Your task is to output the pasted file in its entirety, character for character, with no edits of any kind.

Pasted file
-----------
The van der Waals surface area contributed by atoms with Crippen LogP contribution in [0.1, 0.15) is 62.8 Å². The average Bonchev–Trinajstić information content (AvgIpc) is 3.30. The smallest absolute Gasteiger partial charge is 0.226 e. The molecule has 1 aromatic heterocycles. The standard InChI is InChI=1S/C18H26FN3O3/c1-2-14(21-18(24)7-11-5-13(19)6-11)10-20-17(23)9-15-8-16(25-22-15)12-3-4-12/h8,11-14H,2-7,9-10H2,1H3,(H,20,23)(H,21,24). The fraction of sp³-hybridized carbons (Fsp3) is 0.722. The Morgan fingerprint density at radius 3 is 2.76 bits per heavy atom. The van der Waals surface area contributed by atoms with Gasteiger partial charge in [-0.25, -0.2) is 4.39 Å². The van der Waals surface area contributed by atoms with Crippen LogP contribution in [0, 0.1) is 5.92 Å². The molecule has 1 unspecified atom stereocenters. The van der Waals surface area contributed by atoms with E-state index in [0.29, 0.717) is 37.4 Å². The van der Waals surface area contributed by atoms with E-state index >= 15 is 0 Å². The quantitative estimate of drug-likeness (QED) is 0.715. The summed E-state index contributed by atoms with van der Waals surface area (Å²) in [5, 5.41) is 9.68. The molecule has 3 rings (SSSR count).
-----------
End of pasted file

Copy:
The van der Waals surface area contributed by atoms with Crippen LogP contribution in [0.1, 0.15) is 62.8 Å². The average Bonchev–Trinajstić information content (AvgIpc) is 3.30. The smallest absolute Gasteiger partial charge is 0.226 e. The molecule has 1 aromatic heterocycles. The standard InChI is InChI=1S/C18H26FN3O3/c1-2-14(21-18(24)7-11-5-13(19)6-11)10-20-17(23)9-15-8-16(25-22-15)12-3-4-12/h8,11-14H,2-7,9-10H2,1H3,(H,20,23)(H,21,24). The fraction of sp³-hybridized carbons (Fsp3) is 0.722. The Morgan fingerprint density at radius 3 is 2.76 bits per heavy atom. The van der Waals surface area contributed by atoms with Gasteiger partial charge in [-0.25, -0.2) is 4.39 Å². The van der Waals surface area contributed by atoms with Crippen LogP contribution in [0, 0.1) is 5.92 Å². The molecule has 1 unspecified atom stereocenters. The van der Waals surface area contributed by atoms with E-state index in [0.29, 0.717) is 37.4 Å². The van der Waals surface area contributed by atoms with E-state index >= 15 is 0 Å². The quantitative estimate of drug-likeness (QED) is 0.715. The summed E-state index contributed by atoms with van der Waals surface area (Å²) in [5, 5.41) is 9.68. The molecule has 3 rings (SSSR count).